by Cindy Marks
After a difficult pregnancy, my son was delivered nearly 6 weeks early due to the fact that I had HELLP Syndrome. He was medevaced to a larger hospital while I had to stay behind as a patient at the smaller hospital. For 30 days, my husband, one year old daughter, and I traveled back and forth from our home to the larger hospital to visit our “Superman.” When he was finally discharged, I thought that everything was over and life would continue as normal. I was wrong.
For the first year of his life, I barely had time to think about what had happened with his delivery and our NICU experience because my life was consumed with taking care of two small children. When thoughts of what had happened would creep into my mind, I would shove them back because it was never a good time to think about them. I was taken by surprise on his first birthday when feelings of grief snuck in with my happiness. I felt something must be wrong with me to feel sad since everything turned out okay. Again, I pushed it back.
Eight months after his first birthday, my friend had a premature baby in the NICU. I wanted to provide her with my support, so I was forced to face pictures of the NICU, feeding tubes, and everything else that goes along with the experience. Her experience turned out different than mine, and her precious baby boy passed away a few days later. For the first time, I cried—hard. I cried for my friend and the injustice of what had happened, and I cried for my boy who also had been in the NICU. I was no longer able to push away what had happened. It was right there staring me in the face, and I had to face it.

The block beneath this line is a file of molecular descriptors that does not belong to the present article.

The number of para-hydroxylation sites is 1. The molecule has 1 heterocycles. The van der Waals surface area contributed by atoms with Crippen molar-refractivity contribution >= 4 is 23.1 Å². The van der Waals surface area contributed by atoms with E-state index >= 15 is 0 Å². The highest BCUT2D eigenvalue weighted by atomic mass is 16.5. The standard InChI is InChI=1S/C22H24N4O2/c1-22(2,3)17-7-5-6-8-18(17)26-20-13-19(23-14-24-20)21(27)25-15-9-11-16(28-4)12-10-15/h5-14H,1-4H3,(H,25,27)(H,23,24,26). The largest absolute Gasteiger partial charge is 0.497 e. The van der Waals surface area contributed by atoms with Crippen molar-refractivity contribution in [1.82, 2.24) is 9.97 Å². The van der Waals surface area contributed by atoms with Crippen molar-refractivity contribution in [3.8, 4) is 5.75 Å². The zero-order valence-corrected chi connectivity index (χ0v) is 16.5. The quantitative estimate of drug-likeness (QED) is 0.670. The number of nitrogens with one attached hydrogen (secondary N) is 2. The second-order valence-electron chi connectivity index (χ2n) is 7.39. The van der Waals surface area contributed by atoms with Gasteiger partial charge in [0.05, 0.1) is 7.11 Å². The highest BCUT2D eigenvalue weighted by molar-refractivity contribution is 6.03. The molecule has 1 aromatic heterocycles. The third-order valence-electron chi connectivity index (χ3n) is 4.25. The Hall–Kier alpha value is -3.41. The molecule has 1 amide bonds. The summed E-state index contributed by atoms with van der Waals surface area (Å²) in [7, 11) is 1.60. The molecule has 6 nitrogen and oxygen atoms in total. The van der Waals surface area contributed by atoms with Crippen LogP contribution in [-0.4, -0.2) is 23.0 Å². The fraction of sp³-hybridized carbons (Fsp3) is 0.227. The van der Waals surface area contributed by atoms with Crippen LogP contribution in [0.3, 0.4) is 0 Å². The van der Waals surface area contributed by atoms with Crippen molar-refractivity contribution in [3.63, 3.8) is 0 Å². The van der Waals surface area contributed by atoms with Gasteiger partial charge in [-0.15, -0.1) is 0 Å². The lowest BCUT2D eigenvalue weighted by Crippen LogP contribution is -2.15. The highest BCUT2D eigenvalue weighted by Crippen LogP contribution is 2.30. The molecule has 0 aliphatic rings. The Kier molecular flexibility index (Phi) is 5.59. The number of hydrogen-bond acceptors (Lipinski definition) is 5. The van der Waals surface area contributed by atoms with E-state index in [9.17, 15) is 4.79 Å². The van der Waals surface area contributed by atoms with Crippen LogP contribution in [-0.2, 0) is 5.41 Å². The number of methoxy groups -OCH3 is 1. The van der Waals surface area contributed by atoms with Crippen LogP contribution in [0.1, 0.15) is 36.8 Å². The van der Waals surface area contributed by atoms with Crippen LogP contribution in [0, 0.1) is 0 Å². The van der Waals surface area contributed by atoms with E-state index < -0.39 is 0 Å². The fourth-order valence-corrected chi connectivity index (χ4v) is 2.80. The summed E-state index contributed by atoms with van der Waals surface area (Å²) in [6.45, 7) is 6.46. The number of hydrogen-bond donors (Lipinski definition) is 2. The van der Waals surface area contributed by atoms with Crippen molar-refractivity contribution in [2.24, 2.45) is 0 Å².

A Google search led me to Hand to Hold. Laura Romero immediately responded to my request and was available to provide me insight to the unique feelings I had. She matched me up with my mentor, Kimberly, and the two of us talked on the phone. I told Kimberly of how I had tremendous feelings of guilt. I felt guilty that my son had to be delivered early because of my syndrome and had to be in the NICU. I felt unworthy of my sadness of the experience because my son was healthy and alive. I couldn’t figure out why I wasn’t “over” the whole experience and able to just move on with life. Kimberly shared her experience with me. A key thing she told me was that even after 8 years, she still has moments of sadness but that those moments are briefer and further apart. She told me that you don’t ever have to get over it. It’s a traumatic experience that happened to your child. You are that child’s mother and you never want anything tragic to happen to your child. And when something tragic does happen, it’s okay to feel sad—even years later.
My son just celebrated his second birthday. A week before his birthday, I found myself curious and wanting to see his NICU pictures which I couldn’t look at before because of tremendous sadness. As I was looking at the first days of my precious boy, I realized something . . . I was smiling. Today as I watch my son running around the house playing with his sister, my heart swells with gratitude and healing.